The Royal Academy of Dance (“R.A.D.”) is a worldwide organization founded in 1920 to advance the standards of teaching in ballet. There are R.A.D. syllabi to suit students of all ages and levels of ability.
The “Graded” syllabus provides a broad practical dance education, encouraging the development of an appropriate and sound technique relevant for the ballet world of today. Musically inspired exercises and dances promote joy in movement, creative interpretation and performance. Students can begin to study around the age of five. The preparatory levels of Pre-Primary and Primary precede Grades 1 – 5, with Grades 6 – 8 following on. Grades 1 – 8 include the study of character, which is the theatrical presentation of national dance using original ethnic dance and music which has been freely adapted for the theatre.
The “Vocational” syllabus provides an in-depth study of ballet. It challenges and inspires students technically, artistically, musically and creatively with exercises that encourage critical thinking and physical fitness while also developing a sense of theatre, movement dynamics and musical interpretation. Vocational students need the maturity and technical aptitude to enable them to respond to demanding study. The levels commence with Intermediate Foundation, followed by Intermediate, Advanced Foundation, Advanced 1, and Advanced 2. Students who pass the Advanced 2 exam with Distinction are eligible to attempt the Solo Seal Award as well as enter the prestigious Genée International Ballet Competition (provided certain age and other criteria are met).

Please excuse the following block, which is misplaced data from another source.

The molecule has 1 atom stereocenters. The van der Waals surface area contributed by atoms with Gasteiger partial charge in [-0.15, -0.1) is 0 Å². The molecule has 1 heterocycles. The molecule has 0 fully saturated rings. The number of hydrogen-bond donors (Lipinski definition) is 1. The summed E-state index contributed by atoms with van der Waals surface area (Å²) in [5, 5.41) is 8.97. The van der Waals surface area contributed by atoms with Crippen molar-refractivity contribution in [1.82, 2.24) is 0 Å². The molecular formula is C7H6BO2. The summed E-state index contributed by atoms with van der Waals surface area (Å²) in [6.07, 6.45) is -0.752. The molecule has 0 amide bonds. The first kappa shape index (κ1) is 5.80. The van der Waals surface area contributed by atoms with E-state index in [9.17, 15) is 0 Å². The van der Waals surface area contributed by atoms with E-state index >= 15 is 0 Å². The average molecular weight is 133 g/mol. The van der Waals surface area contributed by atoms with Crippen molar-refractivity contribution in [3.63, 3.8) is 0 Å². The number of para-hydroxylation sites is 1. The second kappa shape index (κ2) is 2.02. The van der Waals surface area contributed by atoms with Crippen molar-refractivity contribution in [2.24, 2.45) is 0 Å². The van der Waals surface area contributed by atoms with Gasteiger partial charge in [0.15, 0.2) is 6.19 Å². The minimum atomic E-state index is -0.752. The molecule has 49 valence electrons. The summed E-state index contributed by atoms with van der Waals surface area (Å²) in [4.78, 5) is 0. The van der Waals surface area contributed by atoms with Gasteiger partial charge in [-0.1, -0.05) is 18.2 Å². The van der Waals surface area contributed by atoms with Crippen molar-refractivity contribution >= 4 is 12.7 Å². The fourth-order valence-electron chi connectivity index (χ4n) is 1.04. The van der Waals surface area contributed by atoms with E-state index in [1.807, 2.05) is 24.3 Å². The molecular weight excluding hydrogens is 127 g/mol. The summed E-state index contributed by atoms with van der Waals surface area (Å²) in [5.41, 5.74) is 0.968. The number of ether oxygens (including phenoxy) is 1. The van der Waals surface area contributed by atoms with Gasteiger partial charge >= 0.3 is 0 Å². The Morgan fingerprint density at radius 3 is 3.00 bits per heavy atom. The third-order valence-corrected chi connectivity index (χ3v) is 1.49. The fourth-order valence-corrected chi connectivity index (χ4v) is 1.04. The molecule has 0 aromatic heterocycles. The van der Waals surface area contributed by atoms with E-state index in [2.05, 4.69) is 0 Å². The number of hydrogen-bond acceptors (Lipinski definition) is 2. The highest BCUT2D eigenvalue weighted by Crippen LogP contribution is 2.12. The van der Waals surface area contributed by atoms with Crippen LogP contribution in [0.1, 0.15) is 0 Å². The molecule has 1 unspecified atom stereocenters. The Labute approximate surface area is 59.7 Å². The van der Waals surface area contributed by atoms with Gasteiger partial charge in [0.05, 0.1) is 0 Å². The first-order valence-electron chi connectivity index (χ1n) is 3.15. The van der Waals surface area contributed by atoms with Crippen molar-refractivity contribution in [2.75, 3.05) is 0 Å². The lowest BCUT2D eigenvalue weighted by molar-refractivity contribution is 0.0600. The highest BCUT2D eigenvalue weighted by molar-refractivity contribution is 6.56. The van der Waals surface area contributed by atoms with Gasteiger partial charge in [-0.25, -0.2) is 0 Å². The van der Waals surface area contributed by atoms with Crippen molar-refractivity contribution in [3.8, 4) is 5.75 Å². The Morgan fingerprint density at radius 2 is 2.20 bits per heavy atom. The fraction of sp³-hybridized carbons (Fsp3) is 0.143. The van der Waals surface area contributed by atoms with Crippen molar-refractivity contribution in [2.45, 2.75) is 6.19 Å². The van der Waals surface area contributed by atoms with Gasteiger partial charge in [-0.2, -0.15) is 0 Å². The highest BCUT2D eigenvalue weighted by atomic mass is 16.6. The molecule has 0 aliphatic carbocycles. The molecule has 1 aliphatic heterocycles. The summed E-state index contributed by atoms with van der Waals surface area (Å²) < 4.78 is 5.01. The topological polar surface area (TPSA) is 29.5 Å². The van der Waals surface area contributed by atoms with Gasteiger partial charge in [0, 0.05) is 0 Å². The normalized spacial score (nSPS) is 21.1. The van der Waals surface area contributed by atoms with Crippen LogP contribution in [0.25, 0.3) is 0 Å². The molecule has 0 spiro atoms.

At Studio West
R.A.D. exams are offered at Studio West at both Graded and Vocational levels. There are no upper age limits, and both male and female students can enter. Exams provide a goal to work towards, tangible recognition of achievement, and for some levels the opportunity to receive B.C. high school credits. Females do a portion of each Vocational exam en pointe.
Pointe work involves supporting the body’s weight over the very small area that is the tip of a pointe shoe. It therefore increases the load placed on the lower body, from the toes all the way up through the lumbar spine, which in turn increases the risk of injury. So for their own safety, a student must show sufficient strength, control, and maturity before starting en pointe at Studio West.